But make no mistake, changing the name of our field to "adult medicine" is fraught with its own problems. I for one would rather continue to explain the differences between interns and internists than "adultists" and adulterers.
Brian D. Schroeder, ACP-ASIM Associate
As an internist and an emergency physician, I have faced two identity crises in my career. While a senior medical student, I first announced my career choice of internal medicine and received many puzzled looks from relatives and friends. Thus began a long series of explanatory discussions, which continue to this day.
When my career path led to emergency medicine, I had even more explaining to do. Twenty years ago, emergency medicine was still a fledgling specialty. At the time, only 17 or 18 residency programs for this new field existed in the entire country. Emergency physicians not only suffered from a lack of recognition by the lay public but also by their medical colleagues. I remember, on occasions too numerous to count, explaining to the internists, surgeons and other specialists what we do and why emergency medicine should rightly be considered a real specialty. They all had fond (or not so fond) memories of their "moonlighting" experience in the ER and quite naturally assumed that little had changed.
I wish I could say that political activism, hard work, diligence, excellent training, outstanding leadership and an active professional organization have given emergency physicians the widespread recognition we have achieved. Emergency physicians certainly have done all these things. I'm sure they have helped, but the fact of the matter is the recognition came from a television show.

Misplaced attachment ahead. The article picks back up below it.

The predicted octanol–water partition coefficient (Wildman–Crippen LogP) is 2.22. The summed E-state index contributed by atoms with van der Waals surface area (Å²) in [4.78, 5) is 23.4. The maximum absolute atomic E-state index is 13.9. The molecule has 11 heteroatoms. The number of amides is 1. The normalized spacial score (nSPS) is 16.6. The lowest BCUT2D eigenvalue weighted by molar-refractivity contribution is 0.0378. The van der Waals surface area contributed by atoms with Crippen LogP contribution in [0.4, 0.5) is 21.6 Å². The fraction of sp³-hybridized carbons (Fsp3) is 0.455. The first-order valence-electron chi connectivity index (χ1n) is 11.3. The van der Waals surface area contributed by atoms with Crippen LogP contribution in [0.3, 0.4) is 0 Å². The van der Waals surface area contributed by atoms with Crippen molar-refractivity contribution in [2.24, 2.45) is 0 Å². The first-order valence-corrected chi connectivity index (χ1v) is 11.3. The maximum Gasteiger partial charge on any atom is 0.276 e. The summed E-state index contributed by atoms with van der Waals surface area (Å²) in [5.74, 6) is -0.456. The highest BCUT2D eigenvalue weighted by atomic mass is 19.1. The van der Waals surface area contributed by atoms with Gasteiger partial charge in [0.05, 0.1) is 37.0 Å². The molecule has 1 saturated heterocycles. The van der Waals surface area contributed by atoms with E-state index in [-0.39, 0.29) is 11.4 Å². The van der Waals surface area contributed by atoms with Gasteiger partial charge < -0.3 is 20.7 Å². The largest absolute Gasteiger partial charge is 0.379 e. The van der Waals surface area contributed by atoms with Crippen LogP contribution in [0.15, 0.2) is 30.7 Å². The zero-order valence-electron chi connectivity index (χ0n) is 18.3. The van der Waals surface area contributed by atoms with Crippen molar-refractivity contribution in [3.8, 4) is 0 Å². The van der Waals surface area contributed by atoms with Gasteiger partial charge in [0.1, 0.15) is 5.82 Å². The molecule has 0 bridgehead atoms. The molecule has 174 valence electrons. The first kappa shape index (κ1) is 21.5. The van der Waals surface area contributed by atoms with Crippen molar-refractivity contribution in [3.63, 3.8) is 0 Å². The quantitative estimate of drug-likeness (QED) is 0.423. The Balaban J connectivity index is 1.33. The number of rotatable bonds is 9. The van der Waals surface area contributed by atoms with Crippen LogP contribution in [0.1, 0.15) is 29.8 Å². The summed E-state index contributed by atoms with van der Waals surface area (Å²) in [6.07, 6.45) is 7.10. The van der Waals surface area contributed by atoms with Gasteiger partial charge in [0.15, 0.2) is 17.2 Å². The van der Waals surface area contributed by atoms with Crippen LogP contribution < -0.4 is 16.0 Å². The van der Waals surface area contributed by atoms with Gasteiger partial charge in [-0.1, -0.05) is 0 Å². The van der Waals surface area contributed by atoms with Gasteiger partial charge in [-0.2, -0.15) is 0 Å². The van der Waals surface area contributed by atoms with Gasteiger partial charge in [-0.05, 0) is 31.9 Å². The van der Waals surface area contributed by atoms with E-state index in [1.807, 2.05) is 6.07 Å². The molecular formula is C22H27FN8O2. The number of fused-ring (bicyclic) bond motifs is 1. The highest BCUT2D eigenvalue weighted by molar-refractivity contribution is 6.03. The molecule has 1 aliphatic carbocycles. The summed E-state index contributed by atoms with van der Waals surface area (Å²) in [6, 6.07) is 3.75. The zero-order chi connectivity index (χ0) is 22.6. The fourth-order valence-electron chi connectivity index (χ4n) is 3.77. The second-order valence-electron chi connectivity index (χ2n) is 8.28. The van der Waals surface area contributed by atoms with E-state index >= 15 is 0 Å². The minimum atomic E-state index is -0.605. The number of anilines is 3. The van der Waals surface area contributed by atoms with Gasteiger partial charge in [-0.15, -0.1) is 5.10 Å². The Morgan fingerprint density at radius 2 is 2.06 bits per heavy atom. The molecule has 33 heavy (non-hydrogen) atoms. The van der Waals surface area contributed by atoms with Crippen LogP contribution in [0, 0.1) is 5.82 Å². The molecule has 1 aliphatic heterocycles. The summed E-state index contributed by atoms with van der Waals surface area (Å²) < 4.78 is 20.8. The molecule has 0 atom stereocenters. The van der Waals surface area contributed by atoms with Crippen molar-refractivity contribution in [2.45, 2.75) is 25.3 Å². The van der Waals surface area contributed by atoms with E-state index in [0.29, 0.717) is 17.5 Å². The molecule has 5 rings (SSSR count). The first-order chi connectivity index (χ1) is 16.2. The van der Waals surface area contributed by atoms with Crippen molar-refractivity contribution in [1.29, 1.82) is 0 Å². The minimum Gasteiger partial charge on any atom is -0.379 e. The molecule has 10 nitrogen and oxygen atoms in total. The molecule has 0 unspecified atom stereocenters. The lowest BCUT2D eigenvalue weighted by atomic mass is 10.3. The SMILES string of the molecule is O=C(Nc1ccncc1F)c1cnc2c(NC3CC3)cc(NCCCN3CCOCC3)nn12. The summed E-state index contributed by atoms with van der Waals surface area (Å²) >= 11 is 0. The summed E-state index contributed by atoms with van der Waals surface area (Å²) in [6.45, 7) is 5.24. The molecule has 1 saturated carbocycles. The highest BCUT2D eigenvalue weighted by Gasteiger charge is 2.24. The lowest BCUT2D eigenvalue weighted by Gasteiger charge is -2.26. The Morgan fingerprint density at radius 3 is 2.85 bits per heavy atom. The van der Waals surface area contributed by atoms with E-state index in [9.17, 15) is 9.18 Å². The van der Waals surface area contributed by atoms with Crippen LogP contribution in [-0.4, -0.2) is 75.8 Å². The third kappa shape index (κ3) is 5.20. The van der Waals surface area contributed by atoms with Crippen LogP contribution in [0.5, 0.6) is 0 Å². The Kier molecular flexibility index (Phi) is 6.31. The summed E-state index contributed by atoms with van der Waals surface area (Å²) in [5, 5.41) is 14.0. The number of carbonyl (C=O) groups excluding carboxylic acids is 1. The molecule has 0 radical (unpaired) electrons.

When Michael Crichton first wrote the screenplay that became the wildly successful TV series "ER," he based it on his memories of the "good old days" in a resident-run emergency room. Emergency physicians were appalled at what appeared to be a caricature of our specialty. But at the same time, this was recognized as a great opportunity.
Emergency physicians, under the aegis of the American College of Emergency Physicians, contacted the series' producer. The physicians offered to help by contributing real life scenarios for the show. At the same time, it was possible to correct the things that from our professional standpoint were problems.
What great public relations! Almost overnight, the public began to accept and understand our specialty. Cocktail party conversation was suddenly transformed from, "Emergency medicine? Are you still an intern?" To, "Emergency medicine, Wow! Is it really like what you see on TV?" That visual image did more than any verbal or printed description ever could.
I don't mean to trivialize this issue, or to suggest that we should all start writing screenplays for the new blockbuster series, "Office Practice." (Is Michael Crichton available?) I do think, however, that merely changing the name from "internist" to "adultologist" will not have the desired effect. The term emergency physician, after all, was always fairly descriptive.